Foreign Office issues advice for work trips to EU, here’s what your clients can and can’t do

By Linsey McNeill
30/11/2022
Home » Foreign Office issues advice for work trips to EU, here’s what your clients can and can’t do

The Foreign Office (FCDO) has updated its advice for business trips to countries within the European Union to make it clear what work you can and can’t do in each of the different states post-Brexit.

The advice for business trips to Switzerland, Norway, Iceland and Liechtenstein has also been updated.

The first rule travellers need to be aware of is that, since Brexit, Brits can only spend a maximum of 90 days in a rolling 180-day period in the 26 countries within the Schengen area without needing a visa.

The Schengen area includes 22 EU states plus non-EU countries Switzerland, Norway, Iceland and Liechtenstein. It doesn’t include the EU states of Croatia, Cyprus and Romania.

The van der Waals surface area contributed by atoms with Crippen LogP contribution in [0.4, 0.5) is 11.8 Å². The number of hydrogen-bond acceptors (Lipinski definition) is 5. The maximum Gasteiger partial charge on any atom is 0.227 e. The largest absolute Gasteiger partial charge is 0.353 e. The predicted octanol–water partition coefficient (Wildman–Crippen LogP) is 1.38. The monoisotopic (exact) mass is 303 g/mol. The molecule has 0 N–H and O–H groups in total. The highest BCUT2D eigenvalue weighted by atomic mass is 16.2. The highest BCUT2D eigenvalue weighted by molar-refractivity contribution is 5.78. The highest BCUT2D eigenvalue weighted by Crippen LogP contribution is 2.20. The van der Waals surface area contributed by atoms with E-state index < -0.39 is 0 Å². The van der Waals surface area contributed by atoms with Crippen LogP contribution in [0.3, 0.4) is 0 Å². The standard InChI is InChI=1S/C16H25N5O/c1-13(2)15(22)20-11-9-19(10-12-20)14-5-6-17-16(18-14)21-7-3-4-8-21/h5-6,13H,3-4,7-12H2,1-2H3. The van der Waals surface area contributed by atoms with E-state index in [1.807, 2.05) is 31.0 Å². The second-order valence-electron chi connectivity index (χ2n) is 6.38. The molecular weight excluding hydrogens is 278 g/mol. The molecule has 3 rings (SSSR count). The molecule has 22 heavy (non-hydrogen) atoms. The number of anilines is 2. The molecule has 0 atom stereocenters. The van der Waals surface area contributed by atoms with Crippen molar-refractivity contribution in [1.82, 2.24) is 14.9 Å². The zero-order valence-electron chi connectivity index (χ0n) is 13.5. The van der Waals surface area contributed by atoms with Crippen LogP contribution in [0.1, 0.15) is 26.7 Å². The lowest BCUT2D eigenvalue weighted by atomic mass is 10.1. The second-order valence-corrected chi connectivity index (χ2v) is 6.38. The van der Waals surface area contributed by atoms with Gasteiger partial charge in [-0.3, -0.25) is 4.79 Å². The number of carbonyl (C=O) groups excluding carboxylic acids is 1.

Since Croatia, Cyprus and Romania are not in the Schengen area, Brits can travel to each of these countries for up to 90 days in a 180-day period without a visa. Any time spent in the Schengen area doesn’t affect the number of days they can spend in these countries.

Business travellers are allowed to carry out some types of work when in the EU, including countries in the Schengen area. This includes attending business meetings.

However, what work is permitted without a visa or permit within each country varies slightly, so it’s important to check the updated advice for each destination.

In general, work that is permitted without a visa includes:

  • attending business meetings or discussions
  • attending seminars or fact-finding meetings
  • attending conferences and workshops
  • attending trade shows
  • meeting clients or customers (including entertainment like eating at a restaurant)
  • receiving classroom-based training
  • leisure travel, such as holidays or visiting friends or family

These activities are covered by the Schengen visa waiver, but only as long as no payment is made from an EU-based company.

Some EU countries allow more activities without a permit, including studying, buying goods for sale outside the country, searching for new suppliers and attending job interviews. Further details for each country are on the FCDO website.

Also read: New passport rules explained

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